When he came to Harvard College more than 50 years ago, the young Boyd dreamed of someday uncovering an ancient and long-forgotten language and writing about his discovery for the edification of equally obscure academics.
But Boyd--who speaks a half-dozen languages--ultimately built a life around the art of English itself, rather than anything so foreign as the phonology of ancient Mesopotamia.
Washington politics proved sufficiently exotic.
A Pulitzer Prize-winning reporter, Boyd has spent decades covering the glorious--and the ignominious--scenes of American political life.
Through some of the most remarkable moments of the 20th century, Boyd has had a front row seat.
He received a personal tour in Cuba from a young Fidel Castro, following the Bay of Pigs invasion in 1961. Later Castro took center stage for Boyd as he witnessed the Cuban missile crisis.
He traipsed around China with Nixon. He visited Hanoi at the height of the Vietnam conflict. He covered political campaigns and conventions from Kennedy to Clinton--not to mention McCarthy and McGovern.
He has known them all, watched them rise and watched them fall.
And for a man who never chased the limelight, accolades still came, largely due to--rather than in spite of--the decency he brought to his trade.
Reporting for Duty: Boyd Brings Honor to JournalismRobert Skinner Boyd '49 has always been a linguist. When he came to Harvard College more than 50 years ago,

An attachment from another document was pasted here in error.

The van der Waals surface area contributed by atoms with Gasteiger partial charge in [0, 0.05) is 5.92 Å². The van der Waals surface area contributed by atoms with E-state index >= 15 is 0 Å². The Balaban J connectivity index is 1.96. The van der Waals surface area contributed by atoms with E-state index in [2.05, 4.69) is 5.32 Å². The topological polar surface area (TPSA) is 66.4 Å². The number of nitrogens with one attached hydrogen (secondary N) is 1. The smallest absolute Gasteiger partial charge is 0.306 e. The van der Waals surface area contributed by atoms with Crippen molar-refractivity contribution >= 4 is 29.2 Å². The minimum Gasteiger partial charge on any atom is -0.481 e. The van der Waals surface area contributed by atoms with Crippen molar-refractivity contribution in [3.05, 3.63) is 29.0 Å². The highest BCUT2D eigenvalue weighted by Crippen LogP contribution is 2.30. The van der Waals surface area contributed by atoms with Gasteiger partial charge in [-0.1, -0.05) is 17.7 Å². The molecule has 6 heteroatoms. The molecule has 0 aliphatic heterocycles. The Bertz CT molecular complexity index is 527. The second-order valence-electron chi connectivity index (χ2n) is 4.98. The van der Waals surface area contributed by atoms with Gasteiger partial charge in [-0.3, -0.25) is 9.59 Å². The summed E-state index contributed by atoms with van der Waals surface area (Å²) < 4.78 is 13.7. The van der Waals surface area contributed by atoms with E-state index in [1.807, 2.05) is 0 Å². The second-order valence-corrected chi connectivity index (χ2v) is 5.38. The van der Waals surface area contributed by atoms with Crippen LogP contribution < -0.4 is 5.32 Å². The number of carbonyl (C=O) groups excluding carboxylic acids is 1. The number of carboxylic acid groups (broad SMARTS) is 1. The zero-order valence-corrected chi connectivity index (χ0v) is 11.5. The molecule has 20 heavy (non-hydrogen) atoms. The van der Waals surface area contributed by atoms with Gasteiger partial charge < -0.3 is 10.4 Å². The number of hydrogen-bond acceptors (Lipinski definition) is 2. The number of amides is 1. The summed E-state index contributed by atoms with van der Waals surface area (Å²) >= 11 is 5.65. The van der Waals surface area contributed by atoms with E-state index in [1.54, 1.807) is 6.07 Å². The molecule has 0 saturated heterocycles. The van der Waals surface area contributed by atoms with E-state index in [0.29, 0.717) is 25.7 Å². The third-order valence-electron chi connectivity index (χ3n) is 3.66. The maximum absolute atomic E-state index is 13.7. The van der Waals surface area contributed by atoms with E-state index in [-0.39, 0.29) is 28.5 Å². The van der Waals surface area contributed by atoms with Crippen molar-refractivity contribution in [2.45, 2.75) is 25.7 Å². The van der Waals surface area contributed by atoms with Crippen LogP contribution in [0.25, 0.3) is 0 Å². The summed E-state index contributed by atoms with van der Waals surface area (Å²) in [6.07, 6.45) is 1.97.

Over the WireROME--The 25-hour Italian air patrol over the straits of Sicily was credited tonight with capturing Air Marshal Owen Tudor Boyd,
Boyd Named 140th Harvard Football CaptainSenior linebacker Joshua Boyd has been named the 140th captain of Harvard football, the team announced at its annual awards banquet Monday night.
Family Quarrels in "Diamonds"“It’s fourth of July, nighttime,” says Boyd, describing the dramatic climax of his play. “There will be fireworks exploding off in the distance, throwing colors across the set in these big dramatic washes.” The action on stage will be equally volatile. The patriarch, James (Joshua G. Wilson ’13), reveals he wants to sell the family farm, and his wife (Mallory J. Weiss ’15), and daughter (Amy Q. Friedman ’14, a Crimson editor) oppose his decision.
"Acres of Diamonds" Unearths American DramaBoyd infuses this family drama with the familiar setup of chasing the American Dream, symbolically setting the opening scene on the Fourth of July. Still, Boyd manages to make the story his own by bringing it into the present day, in the aftermath of the last recession, which gives the theme of lost and broken American dreams added poignancy and realism.
Questions Surround Harvard FootballMaking predictions about the upcoming Harvard football season is a lot like reviewing a movie before stepping into the theater.